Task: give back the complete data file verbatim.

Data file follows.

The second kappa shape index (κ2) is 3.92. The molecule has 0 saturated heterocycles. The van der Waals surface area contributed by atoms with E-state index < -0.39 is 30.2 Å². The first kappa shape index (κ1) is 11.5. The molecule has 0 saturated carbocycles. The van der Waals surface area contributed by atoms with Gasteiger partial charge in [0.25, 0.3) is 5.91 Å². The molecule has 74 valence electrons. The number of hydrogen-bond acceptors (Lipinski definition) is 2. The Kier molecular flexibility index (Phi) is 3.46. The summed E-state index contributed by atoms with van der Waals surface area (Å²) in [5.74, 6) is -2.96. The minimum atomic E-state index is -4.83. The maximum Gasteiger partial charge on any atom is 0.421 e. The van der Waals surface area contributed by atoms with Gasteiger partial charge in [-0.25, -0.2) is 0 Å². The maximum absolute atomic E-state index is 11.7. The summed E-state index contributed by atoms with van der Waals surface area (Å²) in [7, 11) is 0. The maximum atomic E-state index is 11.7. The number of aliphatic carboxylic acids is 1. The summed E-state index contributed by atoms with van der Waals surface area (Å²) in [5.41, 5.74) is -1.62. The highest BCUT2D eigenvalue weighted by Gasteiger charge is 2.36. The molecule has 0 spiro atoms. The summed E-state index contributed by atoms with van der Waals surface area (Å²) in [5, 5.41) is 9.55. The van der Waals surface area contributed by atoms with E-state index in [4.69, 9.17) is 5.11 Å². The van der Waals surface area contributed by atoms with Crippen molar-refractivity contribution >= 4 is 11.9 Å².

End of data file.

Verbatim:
The second kappa shape index (κ2) is 3.92. The molecule has 0 saturated heterocycles. The van der Waals surface area contributed by atoms with E-state index < -0.39 is 30.2 Å². The first kappa shape index (κ1) is 11.5. The molecule has 0 saturated carbocycles. The van der Waals surface area contributed by atoms with Gasteiger partial charge in [0.25, 0.3) is 5.91 Å². The molecule has 74 valence electrons. The number of hydrogen-bond acceptors (Lipinski definition) is 2. The Kier molecular flexibility index (Phi) is 3.46. The summed E-state index contributed by atoms with van der Waals surface area (Å²) in [5.74, 6) is -2.96. The minimum atomic E-state index is -4.83. The maximum Gasteiger partial charge on any atom is 0.421 e. The van der Waals surface area contributed by atoms with Gasteiger partial charge in [-0.25, -0.2) is 0 Å². The maximum absolute atomic E-state index is 11.7. The summed E-state index contributed by atoms with van der Waals surface area (Å²) in [7, 11) is 0. The maximum atomic E-state index is 11.7. The number of aliphatic carboxylic acids is 1. The summed E-state index contributed by atoms with van der Waals surface area (Å²) in [5.41, 5.74) is -1.62. The highest BCUT2D eigenvalue weighted by Gasteiger charge is 2.36. The molecule has 0 spiro atoms. The summed E-state index contributed by atoms with van der Waals surface area (Å²) in [5, 5.41) is 9.55. The van der Waals surface area contributed by atoms with E-state index in [4.69, 9.17) is 5.11 Å². The van der Waals surface area contributed by atoms with Crippen molar-refractivity contribution >= 4 is 11.9 Å².